Driver’s view: Kent farmer gives lowdown on 2019 Bateman RB55

We asked five operators to run through the good points and bad points of their self-propelled sprayers and explain why they picked them. This time we’re focusing on British-built machines from Sands, Househam, Chafer, Landquip and Bateman, all with tank sizes of between 4,000 and 5,000 litres. Below, Stuart Woods tells us about his 2019 Bateman RB55.

See also: Driver’s view: Suffolk farmer rates his 2018 Landquip CV228

Fact file: 2019 Bateman RB55

  • Operator Stuart Woods, 2017 Farm Sprayer Operator of the Year winner
  • Company Blackbird Farming, Sittingbourne, Kent
  • Farm size 1,200ha of mixed soil, from marsh to flint
  • Crops grown Wheat, oilseed rape, barley, beans, peas, soya

What sprayer are you using?

We have a 2019 Bateman RB55, which was delivered to the farm in January 2019.

It is the second RB55 we’ve owned but originally I was worried about the extra weight and length of the larger machine compared with the smaller RB35 I had before – it’s more than 2t heavier and 700mm longer – but reduced cultivations and permanent tramlines have helped.

Before buying the new model, we had the Agrifac Condor and Fendt Rogator on demo and liked them both.

But it came down to weight and ultimately cost – both were heavier than the Bateman and came in almost £50,000 more expensive with similar spec levels.

2019 Bateman RB55 stats

  • Price paid £225,000
  • Year 2019
  • Hours 114
  • Engine John Deere six-cyl
  • Power 275hp
  • Transmission Hydrostatic
  • Road speed 50kph
  • Tank size 5,600 litres
  • Pump 400 litres/min
  • Nozzles Triple body, Dual react, defy 3D
  • Auto shut-off individual nozzle
  • Boom levelling Norac with three modes
  • Guidance Ag Leader RTK
  • Boom width 30m
  • Wheel sizes Michelin 710/r30 and 480/r34
  • Average daily output 160ha

How has it performed?

I’ve only done 50 hours in the seat since it arrived, but the changes Bateman has made compared with the older 13-plate machine proves you need to upgrade machines to keep up with technology.

We went with Bateman as it was one of the only manufacturers offering a blended pulse width modulation system made by US company Capstan.

We have the PinPoint II with single nozzle control that works by automatically flicking on/off electrical pulses 10 times/sec.

This runs through the Ag Leader In-Command screen that Bateman was keen we had rather than the Topcon unit used on the previous sprayer.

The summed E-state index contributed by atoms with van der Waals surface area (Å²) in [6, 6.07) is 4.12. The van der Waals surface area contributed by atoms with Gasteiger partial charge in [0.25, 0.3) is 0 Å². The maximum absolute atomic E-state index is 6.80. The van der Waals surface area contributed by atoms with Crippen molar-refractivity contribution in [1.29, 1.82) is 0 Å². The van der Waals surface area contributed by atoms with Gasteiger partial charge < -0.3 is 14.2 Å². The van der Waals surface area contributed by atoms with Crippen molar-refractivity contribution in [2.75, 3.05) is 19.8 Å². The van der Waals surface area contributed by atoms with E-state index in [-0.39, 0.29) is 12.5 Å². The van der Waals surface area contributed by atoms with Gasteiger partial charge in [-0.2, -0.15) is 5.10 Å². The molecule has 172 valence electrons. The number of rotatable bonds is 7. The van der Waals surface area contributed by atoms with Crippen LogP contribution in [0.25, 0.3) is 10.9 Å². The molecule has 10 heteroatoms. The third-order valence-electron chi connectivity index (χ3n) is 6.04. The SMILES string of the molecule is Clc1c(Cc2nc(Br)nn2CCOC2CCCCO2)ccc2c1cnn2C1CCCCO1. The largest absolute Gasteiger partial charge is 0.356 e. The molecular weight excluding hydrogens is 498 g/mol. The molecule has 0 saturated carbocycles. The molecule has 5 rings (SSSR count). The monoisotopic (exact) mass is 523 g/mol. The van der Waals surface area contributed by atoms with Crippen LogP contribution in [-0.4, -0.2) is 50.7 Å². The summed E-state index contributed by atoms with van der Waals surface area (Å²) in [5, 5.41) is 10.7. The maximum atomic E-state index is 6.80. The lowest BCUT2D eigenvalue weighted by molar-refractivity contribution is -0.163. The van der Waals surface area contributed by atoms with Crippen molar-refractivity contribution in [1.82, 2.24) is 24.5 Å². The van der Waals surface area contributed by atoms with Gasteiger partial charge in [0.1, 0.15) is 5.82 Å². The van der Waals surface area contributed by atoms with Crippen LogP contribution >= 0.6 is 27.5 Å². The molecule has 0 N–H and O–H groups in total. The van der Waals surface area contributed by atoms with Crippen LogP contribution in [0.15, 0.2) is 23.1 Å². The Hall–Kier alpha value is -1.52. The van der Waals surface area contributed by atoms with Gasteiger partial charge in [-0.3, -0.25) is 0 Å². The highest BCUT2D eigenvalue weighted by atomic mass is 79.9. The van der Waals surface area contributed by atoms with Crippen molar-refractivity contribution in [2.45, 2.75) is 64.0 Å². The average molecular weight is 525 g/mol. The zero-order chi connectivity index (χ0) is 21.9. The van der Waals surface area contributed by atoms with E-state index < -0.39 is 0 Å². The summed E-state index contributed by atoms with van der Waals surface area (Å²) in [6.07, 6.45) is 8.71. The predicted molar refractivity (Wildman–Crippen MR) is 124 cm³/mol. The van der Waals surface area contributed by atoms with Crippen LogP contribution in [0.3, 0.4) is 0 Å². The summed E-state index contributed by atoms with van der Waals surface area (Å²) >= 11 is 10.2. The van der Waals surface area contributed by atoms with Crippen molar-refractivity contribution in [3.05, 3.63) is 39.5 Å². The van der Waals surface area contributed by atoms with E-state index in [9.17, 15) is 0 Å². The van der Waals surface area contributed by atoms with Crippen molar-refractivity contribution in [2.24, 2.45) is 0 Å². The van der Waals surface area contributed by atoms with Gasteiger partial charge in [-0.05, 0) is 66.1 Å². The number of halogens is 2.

I set my pressure and keep within the duty cycle limits on the cab screen and I can vary the speed as much as I like, with no pressure drop. It also continually checks the boom for blocked nozzles and alerts me to the exact one.

Sweeping headland bends receive the exact rate as the frequency of the pulses on the outer boom increase during the turn, while the inside ones slow down to avoid any overdosing.

The individual nozzle control means we are super accurate when backing into corners.

Bateman PWM-fitting

It’s not a cheap extra at around £23,000, but I believe we’ll shave between 1-3% off our chemical bill over the year, which currently sits at about £300,000.

The addition of the Tankomatic weigh cells means I don’t have to rely on a sight gauge anymore, which isn’t fully visible from the cab anymore.

I have to input the figure into the Ag Leader screen, which is a small gripe and it would be nice for them to be linked.

The cab is a huge leap forward in both technology and comfort.

There is more space and the curved side windows give a pillar-less view to the whole boom.

The Ag Leader screen can be pushed into the roof when not in use and the Kenwood DAB radio is excellent and also houses the reversing camera.

There’s a heated/cooled seat and a fridge as standard.

A four-stage pressure dial for the cab filter needs adjusting as the filter gets older, with a red light alerting you as soon as it needs changing at about 500 hours.

I still have the Norac boom levelling system but there is a third hybrid setting along with the soil and crop modes.

Patchy OSR always played havoc with the crop mode in early spring, but the new hybrid mode seems to adjust well to changing heights.

How can it be improved?

As I’ve only had the machine for a few months, it’s difficult to form any major gripes with it, although access to the engine bay is tighter and will make servicing much trickier.

Engine levels are shown on a small cab screen, so I don’t need to check them every day, but squeezing around it is tight.

There is a lack of handy storage areas in the cab, for places to put your phone on.

We have gone totally paper-free so I rarely have job sheets, but you always need flat surfaces to put your lunch on.

The weigh cells and filling control area are a big improvement, but you can only alter the required level in 10-litre increments, this means for part loads it can become tedious holding the button from 5,600 litres to below a 1,000.


  • Capstan Pulse Width Modulation
  • New cab is a big improvement
  • Accurate Tankomatic weigh cells
  • Cab climate control much more efficient


  • Engine bay hard to access
  • Sight gauge not visible from seat
  • Cab lacks handy storage areas
  • Have to enter tank volume into cab screen

Any major breakdowns?

With only 50 hours under my belt there have been no breakdowns.

Bateman is very swift at getting out to us if there are ever issues, especially when our old one blew a hydraulic pipe on a Bank Holiday Saturday, although I prefer not to see the fitters too often.

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